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Challenge: Bullying Hurts

An Open Letter to My Childhood Bullies

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Dear Childhood Bullies (all of you):

I’m all grown up, and despite your best efforts to break me, I came out on the other side.

I succeeded.

My maiden name was Geller. You were relentless in calling me “Geller Smeller,” and thought it was the funniest thing. What you didn’t realize is that I really thought I smelled. I had my mom buy deodorant and body spray for me when I was in second grade. SECOND GRADE.

Do you remember the time at overnight camp when I was asleep and you tickled me with a feather so I smeared black makeup all over myself? My counsellor asked me to keep the makeup on my face so she could report the behavior. So I had to walk around with your prank on my face all morning. ALL MORNING.

I’ll never forget the 6th grade dance when you asked me to be your date. I was so excited! I got a new dress from the Limited Too. But when I got to the dance, you laughed at me, because to you, asking me to be your date was just a joke. JUST A JOKE.

I remember the all district 8th grade pool party to celebrate the end of middle school. I was so excited to wear a two piece. I had done situps and walked around the block everyday so it would look flattering on me. You pointed at me and called me a beach whale, and then taunted me with the 800 number to Jenny Craig. All of my excitement about a day I had been looking forward to was crushed in an instant. IN AN INSTANT.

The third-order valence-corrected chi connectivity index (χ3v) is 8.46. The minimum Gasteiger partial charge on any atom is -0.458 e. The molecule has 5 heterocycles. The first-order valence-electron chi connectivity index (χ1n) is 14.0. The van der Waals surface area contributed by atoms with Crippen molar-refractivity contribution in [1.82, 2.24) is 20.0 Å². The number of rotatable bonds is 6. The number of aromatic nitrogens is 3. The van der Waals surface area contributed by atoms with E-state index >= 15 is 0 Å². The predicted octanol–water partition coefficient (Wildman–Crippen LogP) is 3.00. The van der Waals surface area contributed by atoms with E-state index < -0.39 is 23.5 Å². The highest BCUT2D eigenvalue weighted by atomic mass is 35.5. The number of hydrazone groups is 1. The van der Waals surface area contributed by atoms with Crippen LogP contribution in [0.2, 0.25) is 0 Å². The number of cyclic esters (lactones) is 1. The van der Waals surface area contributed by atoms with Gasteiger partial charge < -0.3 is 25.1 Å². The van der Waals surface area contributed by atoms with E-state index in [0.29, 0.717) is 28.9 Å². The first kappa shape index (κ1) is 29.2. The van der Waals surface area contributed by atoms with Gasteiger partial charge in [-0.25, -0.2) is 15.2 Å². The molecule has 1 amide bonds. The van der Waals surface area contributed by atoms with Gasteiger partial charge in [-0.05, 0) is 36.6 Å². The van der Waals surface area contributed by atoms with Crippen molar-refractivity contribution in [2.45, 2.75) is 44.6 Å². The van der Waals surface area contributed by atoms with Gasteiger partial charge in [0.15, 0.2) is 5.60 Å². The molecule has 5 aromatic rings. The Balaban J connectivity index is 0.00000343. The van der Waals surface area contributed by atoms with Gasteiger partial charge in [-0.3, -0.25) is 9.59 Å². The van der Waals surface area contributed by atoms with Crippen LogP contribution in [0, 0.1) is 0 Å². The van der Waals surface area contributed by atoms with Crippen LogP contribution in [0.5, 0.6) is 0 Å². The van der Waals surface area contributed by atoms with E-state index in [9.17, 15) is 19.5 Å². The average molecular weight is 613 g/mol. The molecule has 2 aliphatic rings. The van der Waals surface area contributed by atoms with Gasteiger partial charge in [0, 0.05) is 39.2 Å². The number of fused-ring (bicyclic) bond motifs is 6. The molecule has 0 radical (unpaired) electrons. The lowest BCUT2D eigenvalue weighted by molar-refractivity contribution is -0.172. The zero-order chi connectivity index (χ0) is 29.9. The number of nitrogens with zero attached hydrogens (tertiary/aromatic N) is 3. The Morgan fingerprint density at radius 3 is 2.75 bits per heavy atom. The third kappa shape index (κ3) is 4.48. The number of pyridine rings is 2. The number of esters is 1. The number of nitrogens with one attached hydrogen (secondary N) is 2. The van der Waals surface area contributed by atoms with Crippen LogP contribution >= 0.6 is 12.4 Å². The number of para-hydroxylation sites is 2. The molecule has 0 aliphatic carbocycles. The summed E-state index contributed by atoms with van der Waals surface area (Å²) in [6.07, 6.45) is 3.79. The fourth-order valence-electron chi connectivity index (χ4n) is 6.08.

Quite possibly one of the worst moments of my life, you should have known better – a teacher. You thought it would be funny to play a game where we answered prompts anonymously and you read them out loud. The questions ranged from “who would you want to date in this class” to “who is the best dresser.” But when it came time to “who would you want to punch,” I sat in horror as my name was read over and over again. OVER AND OVER AGAIN.

I still have nightmares about being a freshman in high school. I am constantly taken back to the time in gym class where the teacher measured our body fat with an arm gripper. A few of you overheard my body fat percentage, and stopped calling me Lori. Instead, I was known only by that humiliating number. THAT HUMILIATING NUMBER.

As I said, I’m all grown up now. You may have broken my confidence as a child and teenager, but you didn’t break me. My parents told me that I was smart, beautiful and deserving, and that’s what I tell my own daughters now.

In a world filled with bullies, I’m raising them to choose kind, unlike the child you were.

When my daughter was in preschool, she was teased for being the shortest child in her class. Knowing full well the impact bullying could have on one’s life, I drew from my own experience and wrote a children’s book “Being Small (Isn’t So Bad After All)” to illustrate to her the benefits of being short. The book has important messages of self-acceptance, self-confidence and bullying prevention that everyone should hear, even you.

I truly hope you have changed, especially if you are a parent. Life is too short to spread evil. If I see you around, I won’t be nasty to you. Instead, I’ll kill you with kindness.


This post originally appeared on 5 Minutes For Mom


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